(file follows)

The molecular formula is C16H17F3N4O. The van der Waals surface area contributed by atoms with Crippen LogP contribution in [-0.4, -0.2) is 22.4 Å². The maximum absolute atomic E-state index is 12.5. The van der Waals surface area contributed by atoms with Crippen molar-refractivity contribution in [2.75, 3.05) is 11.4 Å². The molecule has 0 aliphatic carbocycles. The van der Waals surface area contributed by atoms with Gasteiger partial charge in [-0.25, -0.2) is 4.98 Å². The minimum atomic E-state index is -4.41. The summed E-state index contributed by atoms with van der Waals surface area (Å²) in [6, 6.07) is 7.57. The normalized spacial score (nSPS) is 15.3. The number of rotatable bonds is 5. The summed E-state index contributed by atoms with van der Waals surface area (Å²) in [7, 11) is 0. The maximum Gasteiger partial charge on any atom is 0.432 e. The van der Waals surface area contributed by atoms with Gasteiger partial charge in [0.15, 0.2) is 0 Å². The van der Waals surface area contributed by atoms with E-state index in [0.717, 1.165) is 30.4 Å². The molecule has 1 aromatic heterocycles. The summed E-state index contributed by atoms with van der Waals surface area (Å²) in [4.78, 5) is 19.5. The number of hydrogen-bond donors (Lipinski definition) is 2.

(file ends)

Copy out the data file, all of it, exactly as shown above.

The molecular formula is C16H17F3N4O. The van der Waals surface area contributed by atoms with Crippen LogP contribution in [-0.4, -0.2) is 22.4 Å². The maximum absolute atomic E-state index is 12.5. The van der Waals surface area contributed by atoms with Crippen molar-refractivity contribution in [2.75, 3.05) is 11.4 Å². The molecule has 0 aliphatic carbocycles. The van der Waals surface area contributed by atoms with Gasteiger partial charge in [-0.25, -0.2) is 4.98 Å². The minimum atomic E-state index is -4.41. The summed E-state index contributed by atoms with van der Waals surface area (Å²) in [6, 6.07) is 7.57. The normalized spacial score (nSPS) is 15.3. The number of rotatable bonds is 5. The summed E-state index contributed by atoms with van der Waals surface area (Å²) in [7, 11) is 0. The maximum Gasteiger partial charge on any atom is 0.432 e. The van der Waals surface area contributed by atoms with Gasteiger partial charge in [0.15, 0.2) is 0 Å². The van der Waals surface area contributed by atoms with E-state index in [0.717, 1.165) is 30.4 Å². The molecule has 1 aromatic heterocycles. The summed E-state index contributed by atoms with van der Waals surface area (Å²) in [4.78, 5) is 19.5. The number of hydrogen-bond donors (Lipinski definition) is 2.